Podcast #13: Telephones for animals

May 27th, 2015

Telephones, animals, electro-shocks, and borborygmi (the sounds made by your intestines) a heavily in this week’s Improbable Research podcast.

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[NEWS: Soon, the podcast will also be available on Spotify.]

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This week, Marc Abrahams tells about:


The mysterious John Schedler perhaps did the sound engineering this week.

The Improbable Research podcast is all about research that makes people LAUGH, then THINK — real research, about anything and everything, from everywhere —research that may be good or bad, important or trivial, valuable or worthless. CBS distributes it, both on the new CBS Play.it web site, and on iTunes (and soon, also on Spotify).

People-calculating: open doors and closed doors

May 26th, 2015

RosenbaumWhether one person holds a door open for another is not simply a question of etiquette, says a study by Joseph P Santamaria and David A Rosenbaum [pictured here] of Pennsylvania State University. No, they say. Nothing simple about it.

Santamaria and Rosenbaum worked to pursue the answer through a tangle of belief, logic, probability, perception and calculation. Their study, Etiquette and Effort: Holding Doors for Others, was published in 2011 in the journal Psychological Science. It is, one way or another, a gripping read....

—So begins the latest Improbable Research column in The Guardian.

BONUS: This graph is from an economist’s alternative take on the question:

door open

Improbable Swedish TV: Ignobelseminarium in Stockholm

May 25th, 2015

The Swedish public television network SVT filmed the Ig Nobel show at Boulevardteatern in Stockholm on March 25, 2015. Two months later, SVT broadcasted their video of that night. It is (at least for a while) available on SVT’s UR Play web site. (Many thanks to publishers Fri tanke förlag, to Boulevardteatern, and to dapper neuroscientist Gustav Nilsonne for helping arrange the event!)

Here are links to highlights from that show (click on each image to see the video).

Sabine Begall and Pascal Malkemper tell how their team, in the Czech Republic and Germany, gathered evidence that dogs, while excreting, often align their body axis with earth’s north-south magnetic field lines:


Jaroslav Flegr, of the Czech Republic, tells how he and others learned more about the question of whether it is mentally hazardous to own a cat.


Andrea Rapisarda tells how he and his colleagues in Italy discovered that, for most organizations, promotions produce the best results if people are promoted at random.


Dr. Nakamats, with perhaps the most unusual wrapup musical performance ever given anywhere, tells about his more than 3500 patents, and his upcoming final birthday party in Japan:





‘Why It’s So Hard to Understand Opera’

May 25th, 2015

Gluck_OrpheeIf you’ve ever asked yourself why it’s so hard to understand opera, then you could turn to the work of Bertram M. Schwarzschild for explanation(s). He wrote an article on the subject which featured in the journal New Zealand Acoustics, 17(3), pp.15- 20 . (2004), entitled: ‘Why It’s So Hard to Understand Opera

 “A frustrated listener might well define grand opera as musical theatre where you have a hard time making out the words even when they’re being sung in your own language.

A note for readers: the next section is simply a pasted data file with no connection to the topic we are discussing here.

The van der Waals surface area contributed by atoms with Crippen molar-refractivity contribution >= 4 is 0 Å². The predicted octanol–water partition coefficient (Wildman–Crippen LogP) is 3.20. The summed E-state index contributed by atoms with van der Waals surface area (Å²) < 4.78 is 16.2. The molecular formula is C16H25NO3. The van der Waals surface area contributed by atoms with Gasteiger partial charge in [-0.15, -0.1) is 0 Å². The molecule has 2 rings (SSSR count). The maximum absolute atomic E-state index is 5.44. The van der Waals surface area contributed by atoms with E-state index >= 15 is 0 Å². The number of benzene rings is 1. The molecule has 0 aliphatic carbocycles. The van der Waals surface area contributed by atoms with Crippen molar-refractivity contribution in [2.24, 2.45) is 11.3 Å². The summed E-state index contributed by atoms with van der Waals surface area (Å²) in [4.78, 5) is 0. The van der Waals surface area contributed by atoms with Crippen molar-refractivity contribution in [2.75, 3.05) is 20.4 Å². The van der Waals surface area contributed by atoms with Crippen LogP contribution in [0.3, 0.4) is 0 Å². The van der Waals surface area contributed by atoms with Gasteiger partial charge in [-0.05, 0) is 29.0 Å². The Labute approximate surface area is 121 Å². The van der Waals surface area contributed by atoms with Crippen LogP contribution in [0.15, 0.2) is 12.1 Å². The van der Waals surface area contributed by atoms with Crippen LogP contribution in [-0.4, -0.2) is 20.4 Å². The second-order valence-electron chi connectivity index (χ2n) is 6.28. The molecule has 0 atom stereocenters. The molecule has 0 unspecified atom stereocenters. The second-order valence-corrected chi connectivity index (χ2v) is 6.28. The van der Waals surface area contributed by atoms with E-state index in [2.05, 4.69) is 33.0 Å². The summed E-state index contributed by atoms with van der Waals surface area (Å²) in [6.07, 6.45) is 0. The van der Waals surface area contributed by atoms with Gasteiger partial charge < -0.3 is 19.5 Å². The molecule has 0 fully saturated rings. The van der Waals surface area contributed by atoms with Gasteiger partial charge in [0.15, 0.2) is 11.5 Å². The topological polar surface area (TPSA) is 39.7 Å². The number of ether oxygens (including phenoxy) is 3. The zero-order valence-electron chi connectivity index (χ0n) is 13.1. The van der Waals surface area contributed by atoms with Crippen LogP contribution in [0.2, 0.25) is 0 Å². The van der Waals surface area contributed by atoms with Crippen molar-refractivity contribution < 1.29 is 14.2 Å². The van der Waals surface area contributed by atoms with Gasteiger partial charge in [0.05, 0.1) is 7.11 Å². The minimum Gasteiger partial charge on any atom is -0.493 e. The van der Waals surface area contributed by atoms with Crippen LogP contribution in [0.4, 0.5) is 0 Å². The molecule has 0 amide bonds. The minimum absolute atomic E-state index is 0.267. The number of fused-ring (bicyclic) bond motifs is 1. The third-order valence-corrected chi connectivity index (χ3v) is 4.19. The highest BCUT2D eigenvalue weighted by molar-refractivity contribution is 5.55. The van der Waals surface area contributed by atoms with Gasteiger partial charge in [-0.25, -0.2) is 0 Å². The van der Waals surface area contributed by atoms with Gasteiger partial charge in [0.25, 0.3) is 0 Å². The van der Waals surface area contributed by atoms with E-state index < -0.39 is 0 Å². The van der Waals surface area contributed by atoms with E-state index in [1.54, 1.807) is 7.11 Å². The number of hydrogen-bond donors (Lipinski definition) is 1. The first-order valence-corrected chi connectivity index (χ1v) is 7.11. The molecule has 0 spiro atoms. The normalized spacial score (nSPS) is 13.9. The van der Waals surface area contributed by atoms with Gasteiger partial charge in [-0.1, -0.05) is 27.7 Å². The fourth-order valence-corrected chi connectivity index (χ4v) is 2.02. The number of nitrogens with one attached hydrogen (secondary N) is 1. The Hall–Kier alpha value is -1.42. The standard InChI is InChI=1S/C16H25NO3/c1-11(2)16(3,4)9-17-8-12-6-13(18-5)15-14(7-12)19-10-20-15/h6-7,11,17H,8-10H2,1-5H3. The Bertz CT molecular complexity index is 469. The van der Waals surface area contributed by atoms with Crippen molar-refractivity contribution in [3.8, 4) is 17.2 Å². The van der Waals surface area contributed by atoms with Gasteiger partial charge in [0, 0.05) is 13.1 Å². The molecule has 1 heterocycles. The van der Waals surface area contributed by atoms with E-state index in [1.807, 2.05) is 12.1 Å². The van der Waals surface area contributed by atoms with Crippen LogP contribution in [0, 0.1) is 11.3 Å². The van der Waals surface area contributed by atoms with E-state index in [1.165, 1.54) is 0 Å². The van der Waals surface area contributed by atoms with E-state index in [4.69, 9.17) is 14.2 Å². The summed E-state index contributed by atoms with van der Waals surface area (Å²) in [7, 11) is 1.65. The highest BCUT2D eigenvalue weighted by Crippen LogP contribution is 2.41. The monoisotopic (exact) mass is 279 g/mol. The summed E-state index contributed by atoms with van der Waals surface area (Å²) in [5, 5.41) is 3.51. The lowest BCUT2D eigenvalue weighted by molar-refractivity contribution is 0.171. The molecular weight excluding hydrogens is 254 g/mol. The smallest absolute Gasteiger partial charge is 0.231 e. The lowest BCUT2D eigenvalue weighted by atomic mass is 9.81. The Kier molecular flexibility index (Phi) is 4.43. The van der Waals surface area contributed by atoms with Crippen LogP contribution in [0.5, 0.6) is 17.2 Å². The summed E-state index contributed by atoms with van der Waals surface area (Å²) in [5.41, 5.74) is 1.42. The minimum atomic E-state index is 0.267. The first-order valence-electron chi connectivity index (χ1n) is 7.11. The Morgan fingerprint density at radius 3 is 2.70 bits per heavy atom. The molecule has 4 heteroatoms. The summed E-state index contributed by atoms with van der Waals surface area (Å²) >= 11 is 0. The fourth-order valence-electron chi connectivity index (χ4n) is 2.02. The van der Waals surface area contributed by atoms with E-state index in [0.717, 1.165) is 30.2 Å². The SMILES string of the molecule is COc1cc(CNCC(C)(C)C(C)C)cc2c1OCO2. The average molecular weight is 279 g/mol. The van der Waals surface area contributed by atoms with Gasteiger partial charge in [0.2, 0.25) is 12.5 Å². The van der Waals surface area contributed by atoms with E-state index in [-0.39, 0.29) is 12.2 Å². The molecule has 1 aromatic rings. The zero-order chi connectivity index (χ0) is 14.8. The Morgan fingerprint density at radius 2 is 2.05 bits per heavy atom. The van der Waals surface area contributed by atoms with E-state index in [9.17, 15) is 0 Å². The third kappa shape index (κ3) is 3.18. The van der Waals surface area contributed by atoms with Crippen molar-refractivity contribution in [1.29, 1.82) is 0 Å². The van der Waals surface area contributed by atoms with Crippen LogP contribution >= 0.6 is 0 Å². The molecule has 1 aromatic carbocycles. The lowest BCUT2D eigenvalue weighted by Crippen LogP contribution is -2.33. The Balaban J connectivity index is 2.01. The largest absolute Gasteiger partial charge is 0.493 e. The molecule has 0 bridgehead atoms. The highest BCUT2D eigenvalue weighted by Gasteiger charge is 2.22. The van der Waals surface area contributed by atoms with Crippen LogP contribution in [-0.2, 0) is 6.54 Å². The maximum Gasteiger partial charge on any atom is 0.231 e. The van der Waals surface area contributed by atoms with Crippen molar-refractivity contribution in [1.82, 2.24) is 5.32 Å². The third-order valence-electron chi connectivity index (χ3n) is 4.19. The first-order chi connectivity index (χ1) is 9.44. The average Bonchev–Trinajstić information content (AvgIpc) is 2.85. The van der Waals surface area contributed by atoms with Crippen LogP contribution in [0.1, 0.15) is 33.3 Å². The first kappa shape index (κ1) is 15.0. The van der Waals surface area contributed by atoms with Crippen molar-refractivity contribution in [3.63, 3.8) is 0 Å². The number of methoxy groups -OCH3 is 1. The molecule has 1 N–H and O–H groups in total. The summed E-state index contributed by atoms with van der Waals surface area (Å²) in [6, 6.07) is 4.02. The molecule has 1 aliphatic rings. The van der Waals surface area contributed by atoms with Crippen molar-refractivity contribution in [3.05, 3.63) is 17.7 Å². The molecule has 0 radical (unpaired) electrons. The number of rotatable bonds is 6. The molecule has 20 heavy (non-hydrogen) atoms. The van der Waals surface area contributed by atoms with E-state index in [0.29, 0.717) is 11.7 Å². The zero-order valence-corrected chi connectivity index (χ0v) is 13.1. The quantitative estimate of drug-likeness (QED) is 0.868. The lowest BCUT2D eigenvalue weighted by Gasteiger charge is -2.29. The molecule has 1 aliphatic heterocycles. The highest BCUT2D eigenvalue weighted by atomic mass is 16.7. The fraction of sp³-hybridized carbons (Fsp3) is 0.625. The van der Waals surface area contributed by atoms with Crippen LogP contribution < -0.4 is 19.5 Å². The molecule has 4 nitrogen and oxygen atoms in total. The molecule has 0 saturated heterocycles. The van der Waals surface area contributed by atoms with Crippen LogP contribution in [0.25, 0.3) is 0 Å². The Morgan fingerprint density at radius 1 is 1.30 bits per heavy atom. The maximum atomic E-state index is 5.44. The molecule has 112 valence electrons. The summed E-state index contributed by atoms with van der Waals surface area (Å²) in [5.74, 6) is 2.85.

Conceding the point, many opera houses nowadays always flash surtitles above the proscenium. Comprehension is particularly difficult in the higher reaches of the soprano register.”

Note: The article was originally published in Physics Today, March 2004, under the title “Acoustics Experiment Shows Why It’s So Hard to Make Out the Heroine’s Words at the Opera”.

BONUS: An opera that some may enjoy finding difficult to understand.

Some people prefer orange skin

May 25th, 2015

Having or making your skin be orange-colored can help make some persons more attractive than other persons, to certain persons, for mating purposes, suggests this study:

perrettFruit over sunbed: Carotenoid skin colouration is found more attractive than melanin colouration,” Carmen E. Lefevre and David I. Perrett [pictured here], Quarterly Journal of Experimental Psychology, vol. 68, no. 2, 2015. (Thanks to Neil Martin for bringing this to our attention.) the authors, at Leeds University, Northumberland University, and the Unviversity of St. Andrews, UK, explain:

“Skin colouration appears to play a pivotal part in facial attractiveness. Skin yellowness contributes to an attractive appearance and is influenced both by dietary carotenoids and by melanin. While both increased carotenoid colouration and increased melanin colouration enhance apparent health in Caucasian faces by increasing skin yellowness, it remains unclear, firstly, whether both pigments contribute to attractiveness judgements, secondly, whether one pigment is clearly preferred over the other, and thirdly, whether these effects depend on the sex of the face….

“We show that carotenoid colouration is consistently preferred over melanin colouration when levels of colouration are matched. In addition, we find an effect of the sex of stimuli with stronger preferences for carotenoids over melanin in female compared to male faces, irrespective of the sex of the observer…. Taken together, our findings provide further support for a carotenoid-linked health-signalling system that is highly important in mate choice….

“In Western countries, tanning is popular and tanned skin is seen as attractive (Smith, Cornelissen, & Tovée, 2007), perhaps because it indicates status and wealth (ability to spend time tanning and holidaying; see Etcoff, 1999).”

BONUS (possibly unrelated): A new way to amplify narcissism